In the face of congressional resistance to its plan for phasing out funding for commissaries, defense officials are working on a new proposal that aims to preserve discounts for military families and protect employees from pay cuts, according to draft documents being prepared for the administration’s fiscal 2017 budget request.
The new plan still is designed to make military grocery stores self-sustaining — as military exchanges are — but it would trim funding for commissaries more gradually than the administration’s FY 2016 proposal while testing variable pricing as a way to offset lower funding levels, reports Stars and Stripes. The plan also would prohibit commissary employees from incurring a pay cut while the stores are being converted to non-appropriated fund activities, which receive no congressional funding.
DOD had proposed slashing the Defense Commissary Agency’s budget by $322 million in FY 2016 — out of a total allocation of $1.4 billion — and $1 billion in FY 2017. The proposal would have forced some stores to close, while reducing days of operation and operating hours, and laying off staff, at the remaining stores.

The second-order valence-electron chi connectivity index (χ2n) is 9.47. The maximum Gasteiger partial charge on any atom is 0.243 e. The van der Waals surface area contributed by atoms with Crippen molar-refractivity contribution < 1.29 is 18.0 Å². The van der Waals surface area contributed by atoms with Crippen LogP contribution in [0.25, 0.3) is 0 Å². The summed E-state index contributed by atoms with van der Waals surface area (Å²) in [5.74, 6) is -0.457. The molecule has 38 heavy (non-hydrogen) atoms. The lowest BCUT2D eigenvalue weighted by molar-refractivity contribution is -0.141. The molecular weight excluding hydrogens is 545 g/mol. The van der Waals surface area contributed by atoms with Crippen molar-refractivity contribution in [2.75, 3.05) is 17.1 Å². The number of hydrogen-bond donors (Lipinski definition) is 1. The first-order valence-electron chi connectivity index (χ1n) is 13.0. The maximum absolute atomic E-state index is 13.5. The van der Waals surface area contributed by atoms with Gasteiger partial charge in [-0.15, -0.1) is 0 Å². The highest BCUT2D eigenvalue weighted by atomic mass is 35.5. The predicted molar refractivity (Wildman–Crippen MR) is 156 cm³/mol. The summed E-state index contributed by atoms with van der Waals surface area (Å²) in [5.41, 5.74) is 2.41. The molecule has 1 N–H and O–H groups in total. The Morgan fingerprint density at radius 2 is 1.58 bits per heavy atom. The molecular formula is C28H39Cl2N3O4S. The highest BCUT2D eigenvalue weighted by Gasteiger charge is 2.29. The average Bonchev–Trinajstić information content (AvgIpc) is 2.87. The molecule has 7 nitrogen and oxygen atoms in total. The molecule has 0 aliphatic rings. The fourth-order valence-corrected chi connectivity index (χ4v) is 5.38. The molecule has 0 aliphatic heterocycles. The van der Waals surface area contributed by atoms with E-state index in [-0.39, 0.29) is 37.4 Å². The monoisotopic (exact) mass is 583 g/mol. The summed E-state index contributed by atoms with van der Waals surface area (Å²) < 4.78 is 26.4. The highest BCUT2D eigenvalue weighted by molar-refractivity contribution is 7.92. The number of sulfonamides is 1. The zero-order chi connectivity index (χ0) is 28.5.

The new plan would cut the agency’s budget by only $8 million in both FY 2017 and 2018, with steeper cuts over the following three years. The slower rate at which the funding cuts would be introduced would ensure they don’t outpace promised efficiencies, and as a result, preserve customer discounts, a resale industry expert told the publication. And by preserving the discounts at commissaries, customer traffic at base exchanges would not suffer.
The proposed reforms are supported by a new report from Boston Consulting Group, which was asked by the commissary agency to find ways to increase stores’ efficiency, according to the store.